“In Australian slang we’d call him a knock-about bloke,” said Jones. “He just gets on with it. Nothing fazes him too much. He mixes readily with all the different players, listens well, takes praise well and takes criticism well. He just gets on with it.”
There seems to be a certain degree of intrigue and excitement in Jones’s voice when he discusses the 23-year-old back row, but with Tom Curry and Sam Underhill both in front of him in the pecking order, he will need a performance to remember. However, there are already aspects of what Willis has to offer that Jones likes the look of, and he has comparisons in the Australian’s head of a former World Cup winner that he coached Down Under some 20 years ago.
“He reminds me a bit of Matt Cockbain, who played for the Wallabies during their most successful period in the early 2000s,” Jones said. “He didn’t have a great-looking body – a gym-created body – he had a workmanlike body; he was all elbows and knees. Those sort of players are really useful.
“He just puts his head over the ball a lot. You’ve got to have plenty of courage to put your head over the ball when you consider you’ve got 130kg blokes ready to clean you out – and he does that consistently.
“The big thing for Jack will be learning discernment. He has to understand that at international level, he’s probably not going to get the leniency that he’s had at club level in keeping his hands on the ball. It’s just that understanding that you can only have one go, you’ve got to be quick and if you don’t get it on that first go, you’ve got to get your hands out.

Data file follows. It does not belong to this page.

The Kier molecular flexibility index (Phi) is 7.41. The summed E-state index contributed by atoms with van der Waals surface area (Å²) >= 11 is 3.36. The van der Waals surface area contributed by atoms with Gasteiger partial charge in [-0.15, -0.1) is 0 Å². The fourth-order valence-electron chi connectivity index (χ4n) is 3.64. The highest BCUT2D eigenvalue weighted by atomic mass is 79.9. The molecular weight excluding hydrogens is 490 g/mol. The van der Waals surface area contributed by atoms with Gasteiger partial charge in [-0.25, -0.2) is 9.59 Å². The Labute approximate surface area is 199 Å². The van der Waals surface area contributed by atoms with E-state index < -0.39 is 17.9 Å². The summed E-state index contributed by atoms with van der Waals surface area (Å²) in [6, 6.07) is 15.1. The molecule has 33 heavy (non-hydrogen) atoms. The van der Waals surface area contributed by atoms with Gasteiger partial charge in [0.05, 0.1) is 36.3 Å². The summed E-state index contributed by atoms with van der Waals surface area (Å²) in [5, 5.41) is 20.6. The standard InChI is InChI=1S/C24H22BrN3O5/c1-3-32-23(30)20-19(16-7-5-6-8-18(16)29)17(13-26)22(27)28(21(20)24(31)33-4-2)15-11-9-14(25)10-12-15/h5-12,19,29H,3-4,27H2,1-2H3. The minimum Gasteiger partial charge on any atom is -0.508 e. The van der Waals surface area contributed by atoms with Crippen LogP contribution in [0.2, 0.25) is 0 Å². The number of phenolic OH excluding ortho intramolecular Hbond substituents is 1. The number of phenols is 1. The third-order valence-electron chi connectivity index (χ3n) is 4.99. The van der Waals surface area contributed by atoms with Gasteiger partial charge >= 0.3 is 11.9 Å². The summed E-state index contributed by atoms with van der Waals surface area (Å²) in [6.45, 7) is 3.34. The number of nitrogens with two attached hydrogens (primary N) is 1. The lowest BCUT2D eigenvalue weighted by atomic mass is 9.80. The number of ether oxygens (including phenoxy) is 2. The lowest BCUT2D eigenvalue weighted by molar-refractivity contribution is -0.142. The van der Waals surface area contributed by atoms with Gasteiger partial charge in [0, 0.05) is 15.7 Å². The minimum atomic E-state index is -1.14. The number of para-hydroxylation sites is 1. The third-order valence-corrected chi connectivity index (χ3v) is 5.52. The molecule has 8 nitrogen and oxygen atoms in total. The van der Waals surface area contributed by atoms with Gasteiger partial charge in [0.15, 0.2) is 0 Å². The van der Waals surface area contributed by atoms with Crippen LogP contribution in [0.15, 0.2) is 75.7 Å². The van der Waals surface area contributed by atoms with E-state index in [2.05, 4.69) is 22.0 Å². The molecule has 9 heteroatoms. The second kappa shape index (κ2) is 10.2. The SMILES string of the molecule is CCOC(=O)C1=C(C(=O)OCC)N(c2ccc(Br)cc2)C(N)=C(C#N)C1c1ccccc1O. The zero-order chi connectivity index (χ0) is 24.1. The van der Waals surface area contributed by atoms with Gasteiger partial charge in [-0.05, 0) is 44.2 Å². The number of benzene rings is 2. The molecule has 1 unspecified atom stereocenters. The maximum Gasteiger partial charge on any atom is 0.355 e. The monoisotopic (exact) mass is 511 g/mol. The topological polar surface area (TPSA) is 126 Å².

“He’s a good learner. He’s really impressed us – not only by being flippin’ tough but also by being a good learner. He’s a good, coachable boy.”
If England are in regeneration, then their opponents are in something of a revolution. The bulk of their squad were part of the side that competed in Japan last autumn, but new head coach Levan Maisashvili has looked to blood new combinations in both the second row and the back three.
Locks Lasha Jaiani and Grigor Kerdikoshvili hold just two international caps apiece, and the challenge of going up against one of the strongest lineout units in the game – with Maro Itoje this week joined by 65-cap Joe Launchbury and Bath captain Charlie Ewels to boast a collective 133 appearances – will not be one to envy, yet it is nothing compared to the pressure on No 8 Beka Gorgadze who has to fill the void left by colossus former captain Mamuka Gorgoze after his second and final retirement from the international game.